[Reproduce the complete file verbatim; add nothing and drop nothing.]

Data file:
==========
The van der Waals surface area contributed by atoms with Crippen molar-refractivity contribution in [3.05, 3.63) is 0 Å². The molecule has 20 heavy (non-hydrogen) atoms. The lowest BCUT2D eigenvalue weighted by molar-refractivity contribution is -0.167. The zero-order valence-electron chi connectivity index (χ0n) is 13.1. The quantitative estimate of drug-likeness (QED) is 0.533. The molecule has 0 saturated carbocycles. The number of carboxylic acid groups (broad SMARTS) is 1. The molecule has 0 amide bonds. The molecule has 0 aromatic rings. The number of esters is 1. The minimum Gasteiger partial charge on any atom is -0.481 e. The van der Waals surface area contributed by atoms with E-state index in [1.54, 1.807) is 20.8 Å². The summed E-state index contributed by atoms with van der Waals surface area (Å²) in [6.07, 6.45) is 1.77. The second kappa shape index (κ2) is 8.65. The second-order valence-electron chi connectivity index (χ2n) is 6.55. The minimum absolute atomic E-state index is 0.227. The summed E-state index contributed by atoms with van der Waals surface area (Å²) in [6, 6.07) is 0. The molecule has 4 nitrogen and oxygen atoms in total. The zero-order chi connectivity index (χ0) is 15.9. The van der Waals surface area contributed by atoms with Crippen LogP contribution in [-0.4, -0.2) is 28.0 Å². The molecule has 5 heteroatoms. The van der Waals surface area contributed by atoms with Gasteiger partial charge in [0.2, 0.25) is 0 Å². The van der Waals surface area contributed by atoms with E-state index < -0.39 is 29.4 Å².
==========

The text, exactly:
The van der Waals surface area contributed by atoms with Crippen molar-refractivity contribution in [3.05, 3.63) is 0 Å². The molecule has 20 heavy (non-hydrogen) atoms. The lowest BCUT2D eigenvalue weighted by molar-refractivity contribution is -0.167. The zero-order valence-electron chi connectivity index (χ0n) is 13.1. The quantitative estimate of drug-likeness (QED) is 0.533. The molecule has 0 saturated carbocycles. The number of carboxylic acid groups (broad SMARTS) is 1. The molecule has 0 amide bonds. The molecule has 0 aromatic rings. The number of esters is 1. The minimum Gasteiger partial charge on any atom is -0.481 e. The van der Waals surface area contributed by atoms with E-state index in [1.54, 1.807) is 20.8 Å². The summed E-state index contributed by atoms with van der Waals surface area (Å²) in [6.07, 6.45) is 1.77. The second kappa shape index (κ2) is 8.65. The second-order valence-electron chi connectivity index (χ2n) is 6.55. The minimum absolute atomic E-state index is 0.227. The summed E-state index contributed by atoms with van der Waals surface area (Å²) in [6, 6.07) is 0. The molecule has 4 nitrogen and oxygen atoms in total. The zero-order chi connectivity index (χ0) is 15.9. The van der Waals surface area contributed by atoms with Crippen LogP contribution in [-0.4, -0.2) is 28.0 Å². The molecule has 5 heteroatoms. The van der Waals surface area contributed by atoms with Gasteiger partial charge in [0.2, 0.25) is 0 Å². The van der Waals surface area contributed by atoms with E-state index < -0.39 is 29.4 Å².